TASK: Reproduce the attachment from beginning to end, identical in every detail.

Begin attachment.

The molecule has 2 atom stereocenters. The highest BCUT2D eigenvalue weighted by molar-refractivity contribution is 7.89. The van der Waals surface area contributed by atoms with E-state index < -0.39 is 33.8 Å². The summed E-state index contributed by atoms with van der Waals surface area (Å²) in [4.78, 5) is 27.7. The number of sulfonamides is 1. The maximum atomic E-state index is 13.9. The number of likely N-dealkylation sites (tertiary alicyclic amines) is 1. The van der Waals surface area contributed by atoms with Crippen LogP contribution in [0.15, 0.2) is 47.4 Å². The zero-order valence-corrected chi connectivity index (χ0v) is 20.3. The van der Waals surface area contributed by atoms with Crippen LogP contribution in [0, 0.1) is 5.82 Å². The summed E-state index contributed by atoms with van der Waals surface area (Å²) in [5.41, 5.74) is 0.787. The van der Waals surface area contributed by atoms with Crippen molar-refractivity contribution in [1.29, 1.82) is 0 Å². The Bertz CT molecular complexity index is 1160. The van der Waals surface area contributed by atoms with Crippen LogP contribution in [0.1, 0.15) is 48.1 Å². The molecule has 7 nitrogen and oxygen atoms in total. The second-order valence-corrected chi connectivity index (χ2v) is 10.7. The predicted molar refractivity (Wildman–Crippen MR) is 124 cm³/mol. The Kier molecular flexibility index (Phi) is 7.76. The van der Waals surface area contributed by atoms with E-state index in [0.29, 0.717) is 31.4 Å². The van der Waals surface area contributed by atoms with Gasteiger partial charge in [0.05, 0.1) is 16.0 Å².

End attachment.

The molecule has 2 atom stereocenters. The highest BCUT2D eigenvalue weighted by molar-refractivity contribution is 7.89. The van der Waals surface area contributed by atoms with E-state index < -0.39 is 33.8 Å². The summed E-state index contributed by atoms with van der Waals surface area (Å²) in [4.78, 5) is 27.7. The number of sulfonamides is 1. The maximum atomic E-state index is 13.9. The number of likely N-dealkylation sites (tertiary alicyclic amines) is 1. The van der Waals surface area contributed by atoms with Crippen LogP contribution in [0.15, 0.2) is 47.4 Å². The zero-order valence-corrected chi connectivity index (χ0v) is 20.3. The van der Waals surface area contributed by atoms with Crippen LogP contribution in [0, 0.1) is 5.82 Å². The summed E-state index contributed by atoms with van der Waals surface area (Å²) in [5.41, 5.74) is 0.787. The van der Waals surface area contributed by atoms with Crippen molar-refractivity contribution in [1.29, 1.82) is 0 Å². The Bertz CT molecular complexity index is 1160. The van der Waals surface area contributed by atoms with Crippen LogP contribution in [0.1, 0.15) is 48.1 Å². The molecule has 7 nitrogen and oxygen atoms in total. The second-order valence-corrected chi connectivity index (χ2v) is 10.7. The predicted molar refractivity (Wildman–Crippen MR) is 124 cm³/mol. The Kier molecular flexibility index (Phi) is 7.76. The van der Waals surface area contributed by atoms with E-state index in [0.29, 0.717) is 31.4 Å². The van der Waals surface area contributed by atoms with Gasteiger partial charge in [0.05, 0.1) is 16.0 Å².